'Israel spies on Russian fleet off Syrian coast'

Syrian gov't claims camouflaged spy rocks were found on Mediterranean island to monitor Russian naval maneuvering.

By JPOST.COM STAFF
March 31, 2013 15:42
1 minute read.
Alleged fake rock used to house Israeli spy equipment

Alleged Israeli fake rock for spying 370. (photo credit: YouTube Screenshot)

 
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Israeli espionage devices planted in artificial rocks were found on an uninhabited island off the coast of Syria, Lebanese pro-Syrian, Al Manar TV reported on Sunday.

Camera equipment placed inside the camouflaged devices were activated in order to track the movements of the Russian navy and transmit real-time images via satellite back to Israel, according to the report.

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Three large devices embedded with electronic transmission gear were allegedly found on the Mediterranean island opposite of the Syrian port of Tartous.

The port is home to a Russian naval facility, Russia's only military base outside the former Soviet Union and a symbol of decades-old ties between Moscow and the Assad ruling dynasty. Russia continues to supply Assad with military equipment as he battles the uprising.

Iranian naval ships have also docked in the Tartous port after traveling through the Suez Canal. The ships were said to be providing training for Syrian naval forces.

The Al Manar report suggests that Israeli commandos from the "Flotilla 13", in Hebrew Shayetet 13, an elite naval unit conducted an earlier operation to plant the surveillance system inconspicuously on the island.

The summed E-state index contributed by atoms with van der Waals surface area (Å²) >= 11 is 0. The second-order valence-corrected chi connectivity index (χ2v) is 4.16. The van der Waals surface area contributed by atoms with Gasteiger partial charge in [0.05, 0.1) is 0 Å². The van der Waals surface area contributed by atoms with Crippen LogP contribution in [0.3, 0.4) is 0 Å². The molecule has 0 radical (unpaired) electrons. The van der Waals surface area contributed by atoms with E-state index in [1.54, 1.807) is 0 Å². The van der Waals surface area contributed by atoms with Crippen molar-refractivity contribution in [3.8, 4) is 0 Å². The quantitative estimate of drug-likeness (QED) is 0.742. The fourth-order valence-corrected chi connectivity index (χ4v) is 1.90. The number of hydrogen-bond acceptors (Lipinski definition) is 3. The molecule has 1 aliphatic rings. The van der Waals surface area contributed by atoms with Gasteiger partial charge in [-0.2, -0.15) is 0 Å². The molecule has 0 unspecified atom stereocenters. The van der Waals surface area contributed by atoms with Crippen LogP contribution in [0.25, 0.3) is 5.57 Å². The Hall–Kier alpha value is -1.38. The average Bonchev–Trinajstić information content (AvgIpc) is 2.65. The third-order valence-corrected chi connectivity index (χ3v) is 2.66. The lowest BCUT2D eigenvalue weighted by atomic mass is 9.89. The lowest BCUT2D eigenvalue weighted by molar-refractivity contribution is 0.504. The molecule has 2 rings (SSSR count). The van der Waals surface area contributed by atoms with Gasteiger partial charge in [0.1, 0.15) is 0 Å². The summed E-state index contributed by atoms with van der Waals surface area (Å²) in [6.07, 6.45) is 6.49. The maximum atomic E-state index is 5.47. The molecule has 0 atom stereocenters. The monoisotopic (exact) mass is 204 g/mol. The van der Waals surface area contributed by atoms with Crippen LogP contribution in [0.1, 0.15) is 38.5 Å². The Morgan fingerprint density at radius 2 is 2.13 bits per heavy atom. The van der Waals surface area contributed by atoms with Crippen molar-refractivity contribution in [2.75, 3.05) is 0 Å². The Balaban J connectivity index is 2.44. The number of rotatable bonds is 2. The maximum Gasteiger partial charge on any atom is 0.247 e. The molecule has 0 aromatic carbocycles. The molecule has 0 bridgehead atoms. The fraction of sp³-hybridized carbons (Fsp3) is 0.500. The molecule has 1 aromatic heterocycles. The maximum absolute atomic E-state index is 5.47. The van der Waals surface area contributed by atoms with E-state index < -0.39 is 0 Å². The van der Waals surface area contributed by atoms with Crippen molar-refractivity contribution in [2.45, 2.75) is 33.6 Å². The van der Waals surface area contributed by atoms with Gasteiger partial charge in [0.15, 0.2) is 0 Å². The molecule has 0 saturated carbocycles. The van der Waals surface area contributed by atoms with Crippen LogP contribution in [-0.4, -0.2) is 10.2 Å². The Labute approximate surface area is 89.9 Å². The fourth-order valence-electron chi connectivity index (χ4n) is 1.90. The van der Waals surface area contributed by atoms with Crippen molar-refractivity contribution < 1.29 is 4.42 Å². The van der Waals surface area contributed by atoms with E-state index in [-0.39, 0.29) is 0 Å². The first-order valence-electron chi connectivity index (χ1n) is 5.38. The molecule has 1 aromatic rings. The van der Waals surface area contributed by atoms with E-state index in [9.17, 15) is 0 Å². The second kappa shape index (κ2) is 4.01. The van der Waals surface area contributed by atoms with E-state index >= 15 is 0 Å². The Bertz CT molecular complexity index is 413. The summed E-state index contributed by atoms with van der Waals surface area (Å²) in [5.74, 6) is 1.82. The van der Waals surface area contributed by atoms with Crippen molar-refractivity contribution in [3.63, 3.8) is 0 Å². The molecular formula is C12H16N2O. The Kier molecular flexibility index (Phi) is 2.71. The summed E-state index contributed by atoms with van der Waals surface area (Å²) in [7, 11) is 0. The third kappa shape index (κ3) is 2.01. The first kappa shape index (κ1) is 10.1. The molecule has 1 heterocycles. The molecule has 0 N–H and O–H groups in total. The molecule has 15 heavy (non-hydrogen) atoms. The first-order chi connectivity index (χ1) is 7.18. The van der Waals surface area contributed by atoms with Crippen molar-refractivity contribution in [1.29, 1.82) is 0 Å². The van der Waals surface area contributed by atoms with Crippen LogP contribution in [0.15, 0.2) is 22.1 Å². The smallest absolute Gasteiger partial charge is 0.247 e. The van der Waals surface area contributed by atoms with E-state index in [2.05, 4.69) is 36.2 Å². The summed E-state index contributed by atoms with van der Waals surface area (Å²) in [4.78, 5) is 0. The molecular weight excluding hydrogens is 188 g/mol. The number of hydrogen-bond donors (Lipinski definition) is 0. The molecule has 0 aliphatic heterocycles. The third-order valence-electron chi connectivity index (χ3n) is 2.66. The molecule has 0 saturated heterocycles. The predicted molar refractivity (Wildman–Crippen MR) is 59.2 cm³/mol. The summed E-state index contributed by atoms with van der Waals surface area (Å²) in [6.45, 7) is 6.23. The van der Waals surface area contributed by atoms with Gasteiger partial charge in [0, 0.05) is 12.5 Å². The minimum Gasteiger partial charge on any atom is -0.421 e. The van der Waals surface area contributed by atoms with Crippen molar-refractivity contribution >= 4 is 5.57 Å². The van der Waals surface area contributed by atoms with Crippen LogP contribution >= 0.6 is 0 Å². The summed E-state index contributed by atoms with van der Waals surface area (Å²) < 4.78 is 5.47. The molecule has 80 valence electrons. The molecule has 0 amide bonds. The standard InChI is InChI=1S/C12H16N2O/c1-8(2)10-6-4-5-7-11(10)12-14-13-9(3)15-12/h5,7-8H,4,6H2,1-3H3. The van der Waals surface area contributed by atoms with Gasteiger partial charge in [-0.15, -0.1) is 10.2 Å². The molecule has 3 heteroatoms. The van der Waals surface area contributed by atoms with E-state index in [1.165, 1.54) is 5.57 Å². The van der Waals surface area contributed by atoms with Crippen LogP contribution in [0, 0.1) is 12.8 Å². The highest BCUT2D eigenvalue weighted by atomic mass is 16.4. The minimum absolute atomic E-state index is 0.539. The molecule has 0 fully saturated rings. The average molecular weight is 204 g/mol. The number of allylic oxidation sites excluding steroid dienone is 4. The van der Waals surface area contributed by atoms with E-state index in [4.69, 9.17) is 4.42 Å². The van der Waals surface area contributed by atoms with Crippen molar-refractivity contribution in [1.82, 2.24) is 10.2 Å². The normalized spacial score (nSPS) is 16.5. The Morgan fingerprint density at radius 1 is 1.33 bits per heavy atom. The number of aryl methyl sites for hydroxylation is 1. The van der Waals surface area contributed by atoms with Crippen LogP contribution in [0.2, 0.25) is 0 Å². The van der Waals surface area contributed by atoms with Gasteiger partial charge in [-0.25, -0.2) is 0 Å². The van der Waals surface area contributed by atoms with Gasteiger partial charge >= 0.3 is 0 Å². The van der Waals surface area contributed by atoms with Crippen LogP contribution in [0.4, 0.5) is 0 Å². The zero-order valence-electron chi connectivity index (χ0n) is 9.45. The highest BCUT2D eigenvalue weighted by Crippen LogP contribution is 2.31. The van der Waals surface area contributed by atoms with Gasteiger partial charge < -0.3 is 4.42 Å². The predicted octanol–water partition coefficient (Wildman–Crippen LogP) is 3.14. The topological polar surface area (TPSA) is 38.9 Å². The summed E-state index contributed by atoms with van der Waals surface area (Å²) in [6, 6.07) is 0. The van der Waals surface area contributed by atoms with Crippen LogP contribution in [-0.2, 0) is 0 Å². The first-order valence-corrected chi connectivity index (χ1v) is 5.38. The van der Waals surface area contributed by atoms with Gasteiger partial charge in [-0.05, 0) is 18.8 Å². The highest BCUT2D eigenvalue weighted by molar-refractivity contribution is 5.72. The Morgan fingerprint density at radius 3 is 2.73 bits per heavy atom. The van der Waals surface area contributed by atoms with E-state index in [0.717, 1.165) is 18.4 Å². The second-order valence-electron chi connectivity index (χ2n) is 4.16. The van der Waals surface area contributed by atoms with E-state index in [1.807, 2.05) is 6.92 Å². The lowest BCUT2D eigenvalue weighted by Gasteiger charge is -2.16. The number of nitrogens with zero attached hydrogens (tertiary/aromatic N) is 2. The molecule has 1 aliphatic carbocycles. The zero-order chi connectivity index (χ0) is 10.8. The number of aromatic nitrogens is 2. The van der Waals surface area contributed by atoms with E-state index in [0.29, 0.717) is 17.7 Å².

The commandos had previously infiltrated the Syrian territory via German-manufactured Dolphin class submarines, armed with nuclear cruise missile capabilities, to extract sample stones to be used for replication. The frogmen also evaluated the terrain for the most effective location for a monitoring station, Al Manar reported.



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Images of artificial rocks embedded with electronic devices including batteries and cables along with a satellite were shown on Syria's state-run television, the report states.

The equipment shown on Syrian television - and the artificial rocks used to disguise it - closely resembled items seized in Lebanon in recent years that Lebanese authorities said were also used by Israel to monitor movements inside Lebanon.

Earlier in the month, Foreign Ministry spokesman Yigal Palmor would not comment on the report of the spy equipment, saying: "We will not be dragged into the Syrian civil war. Not on the verbal or propaganda battlefield, nor on the real one."

Reuters contributed to this report.

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